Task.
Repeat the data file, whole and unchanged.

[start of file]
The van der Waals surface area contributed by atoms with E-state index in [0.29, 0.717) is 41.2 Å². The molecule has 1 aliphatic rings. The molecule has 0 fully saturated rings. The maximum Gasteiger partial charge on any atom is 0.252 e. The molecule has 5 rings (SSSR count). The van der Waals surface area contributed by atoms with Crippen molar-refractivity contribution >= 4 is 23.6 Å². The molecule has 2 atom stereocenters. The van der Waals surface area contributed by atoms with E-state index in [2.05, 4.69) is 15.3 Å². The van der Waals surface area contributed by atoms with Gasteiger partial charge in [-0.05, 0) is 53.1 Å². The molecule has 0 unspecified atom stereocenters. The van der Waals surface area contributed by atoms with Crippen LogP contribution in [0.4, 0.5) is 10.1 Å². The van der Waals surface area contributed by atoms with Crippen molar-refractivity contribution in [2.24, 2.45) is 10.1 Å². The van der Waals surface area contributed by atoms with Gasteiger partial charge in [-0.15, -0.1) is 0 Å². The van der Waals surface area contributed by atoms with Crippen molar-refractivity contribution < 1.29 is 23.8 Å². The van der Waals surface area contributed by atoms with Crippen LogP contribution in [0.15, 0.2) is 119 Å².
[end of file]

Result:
The van der Waals surface area contributed by atoms with E-state index in [0.29, 0.717) is 41.2 Å². The molecule has 1 aliphatic rings. The molecule has 0 fully saturated rings. The maximum Gasteiger partial charge on any atom is 0.252 e. The molecule has 5 rings (SSSR count). The van der Waals surface area contributed by atoms with Crippen molar-refractivity contribution >= 4 is 23.6 Å². The molecule has 2 atom stereocenters. The van der Waals surface area contributed by atoms with E-state index in [2.05, 4.69) is 15.3 Å². The van der Waals surface area contributed by atoms with Gasteiger partial charge in [-0.05, 0) is 53.1 Å². The molecule has 0 unspecified atom stereocenters. The van der Waals surface area contributed by atoms with Crippen LogP contribution in [0.4, 0.5) is 10.1 Å². The van der Waals surface area contributed by atoms with Crippen molar-refractivity contribution in [2.24, 2.45) is 10.1 Å². The van der Waals surface area contributed by atoms with Gasteiger partial charge in [-0.15, -0.1) is 0 Å². The van der Waals surface area contributed by atoms with Crippen molar-refractivity contribution < 1.29 is 23.8 Å². The van der Waals surface area contributed by atoms with Crippen LogP contribution in [0.15, 0.2) is 119 Å².